The prize is not awarded posthumously; however, if a person is awarded a prize and dies before receiving it, the prize may still be presented. Though the average number of laureates per prize increased substantially during the 20th century, a prize may not be shared among more than three people, although the Nobel Peace Prize can be awarded to organizations of more than three people.

It appears to me that if one wants to make progress in mathematics, one should study the masters and not the pupils. - Niels Henrik Abel.

Nothing is better than reading and gaining more and more knowledge - Stephen William Hawking.

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## #25 2017-11-01 02:05:48

Jai Ganesh
Registered: 2005-06-28
Posts: 47,741

### Re: Miscellany

25) UY Scuti

Looking up at the sky inspires deep moments of introspection and curiosity. It’s easy to feel small under a starry night sky, but in order to begin to grasp just how small we truly are, we must know what our relative size is compared to the larger celestial bodies of the Galaxy - and what makes a better point of comparison than a star? Enter UY Scuti, a bright red supergiant variable star that resides within the Scutum constellation and is currently believed to be the largest star in the Milky Way galaxy.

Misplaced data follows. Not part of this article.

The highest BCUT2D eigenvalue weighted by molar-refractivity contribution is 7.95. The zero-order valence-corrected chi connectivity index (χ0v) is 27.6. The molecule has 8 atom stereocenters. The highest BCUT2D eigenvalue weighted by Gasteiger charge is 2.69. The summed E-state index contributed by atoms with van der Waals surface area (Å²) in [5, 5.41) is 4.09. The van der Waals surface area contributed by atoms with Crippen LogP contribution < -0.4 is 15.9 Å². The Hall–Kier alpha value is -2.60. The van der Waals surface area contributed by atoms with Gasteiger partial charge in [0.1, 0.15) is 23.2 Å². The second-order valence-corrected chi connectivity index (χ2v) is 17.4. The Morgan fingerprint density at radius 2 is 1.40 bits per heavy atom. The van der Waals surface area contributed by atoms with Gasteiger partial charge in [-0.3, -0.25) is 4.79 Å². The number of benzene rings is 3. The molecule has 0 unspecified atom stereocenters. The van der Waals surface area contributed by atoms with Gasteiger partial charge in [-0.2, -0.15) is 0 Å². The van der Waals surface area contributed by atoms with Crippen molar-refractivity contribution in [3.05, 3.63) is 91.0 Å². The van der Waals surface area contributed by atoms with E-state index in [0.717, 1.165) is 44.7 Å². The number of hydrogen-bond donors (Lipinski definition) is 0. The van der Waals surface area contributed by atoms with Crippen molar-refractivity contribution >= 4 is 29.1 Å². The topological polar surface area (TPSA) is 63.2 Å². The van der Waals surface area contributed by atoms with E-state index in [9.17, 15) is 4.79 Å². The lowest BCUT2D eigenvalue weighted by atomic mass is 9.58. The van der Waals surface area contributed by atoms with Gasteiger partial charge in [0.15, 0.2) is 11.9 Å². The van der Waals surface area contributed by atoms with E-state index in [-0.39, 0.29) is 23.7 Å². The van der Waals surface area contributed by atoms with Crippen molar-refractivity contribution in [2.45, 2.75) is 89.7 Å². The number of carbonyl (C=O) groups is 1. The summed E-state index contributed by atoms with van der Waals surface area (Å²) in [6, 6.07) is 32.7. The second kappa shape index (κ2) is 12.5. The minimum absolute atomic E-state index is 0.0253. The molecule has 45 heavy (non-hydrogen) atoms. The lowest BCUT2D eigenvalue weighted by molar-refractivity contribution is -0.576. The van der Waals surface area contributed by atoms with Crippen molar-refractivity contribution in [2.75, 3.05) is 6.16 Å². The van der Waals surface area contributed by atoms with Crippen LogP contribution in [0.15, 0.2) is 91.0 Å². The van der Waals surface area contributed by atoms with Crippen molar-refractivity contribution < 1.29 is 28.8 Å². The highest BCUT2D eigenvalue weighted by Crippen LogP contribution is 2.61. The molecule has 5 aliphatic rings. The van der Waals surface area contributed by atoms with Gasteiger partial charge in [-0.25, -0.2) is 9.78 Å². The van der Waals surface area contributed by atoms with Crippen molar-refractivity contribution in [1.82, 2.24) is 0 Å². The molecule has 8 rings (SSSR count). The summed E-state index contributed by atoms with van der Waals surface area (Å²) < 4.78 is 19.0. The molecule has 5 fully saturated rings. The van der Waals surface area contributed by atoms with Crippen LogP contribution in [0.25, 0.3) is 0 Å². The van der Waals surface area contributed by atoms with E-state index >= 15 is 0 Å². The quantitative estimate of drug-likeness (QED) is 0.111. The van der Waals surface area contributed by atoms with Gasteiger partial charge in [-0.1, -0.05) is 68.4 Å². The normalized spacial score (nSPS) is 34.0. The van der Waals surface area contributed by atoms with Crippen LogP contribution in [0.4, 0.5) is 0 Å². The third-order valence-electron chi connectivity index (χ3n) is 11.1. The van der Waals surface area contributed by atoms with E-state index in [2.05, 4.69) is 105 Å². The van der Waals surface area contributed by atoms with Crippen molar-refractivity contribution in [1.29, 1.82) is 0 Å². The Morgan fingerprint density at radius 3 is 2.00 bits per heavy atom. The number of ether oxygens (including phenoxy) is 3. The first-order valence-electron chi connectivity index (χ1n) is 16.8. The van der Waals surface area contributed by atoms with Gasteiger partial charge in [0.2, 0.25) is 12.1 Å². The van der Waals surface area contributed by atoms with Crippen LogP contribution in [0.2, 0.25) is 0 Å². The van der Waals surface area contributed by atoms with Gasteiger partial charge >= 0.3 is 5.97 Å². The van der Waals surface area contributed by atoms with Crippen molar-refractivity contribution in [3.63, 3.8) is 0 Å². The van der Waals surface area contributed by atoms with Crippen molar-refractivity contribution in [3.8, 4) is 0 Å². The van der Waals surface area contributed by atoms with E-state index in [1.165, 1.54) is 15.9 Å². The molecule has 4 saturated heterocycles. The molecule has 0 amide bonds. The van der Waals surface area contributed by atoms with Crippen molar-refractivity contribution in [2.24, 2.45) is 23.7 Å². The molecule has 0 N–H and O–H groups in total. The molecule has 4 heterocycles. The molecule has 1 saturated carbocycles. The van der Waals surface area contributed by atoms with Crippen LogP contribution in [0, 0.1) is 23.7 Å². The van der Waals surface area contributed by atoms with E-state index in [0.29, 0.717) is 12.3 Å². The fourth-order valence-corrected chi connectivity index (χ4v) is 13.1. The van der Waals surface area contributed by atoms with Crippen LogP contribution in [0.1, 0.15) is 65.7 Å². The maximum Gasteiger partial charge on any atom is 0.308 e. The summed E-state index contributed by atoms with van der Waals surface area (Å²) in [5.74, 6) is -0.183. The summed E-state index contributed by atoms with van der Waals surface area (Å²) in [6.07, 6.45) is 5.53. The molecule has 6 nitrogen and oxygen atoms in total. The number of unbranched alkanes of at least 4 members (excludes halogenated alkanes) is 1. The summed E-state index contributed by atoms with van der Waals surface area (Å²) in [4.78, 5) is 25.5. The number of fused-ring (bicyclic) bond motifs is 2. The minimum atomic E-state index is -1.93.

German astronomers originally discovered UY Scuti at the Bonn Observatory in 1860, but it wasn’t until astronomers observed UY Scuti through the Very Large Telescope in Chile’s Atacama Desert in 2012 that the star’s true size became well documented. Following this discovery, UY Scuti was officially named the largest known star in the galaxy, surpassing previous record holders such as Betelgeuse, VY Canis Majoris, and NML Cygni.

Consider the Following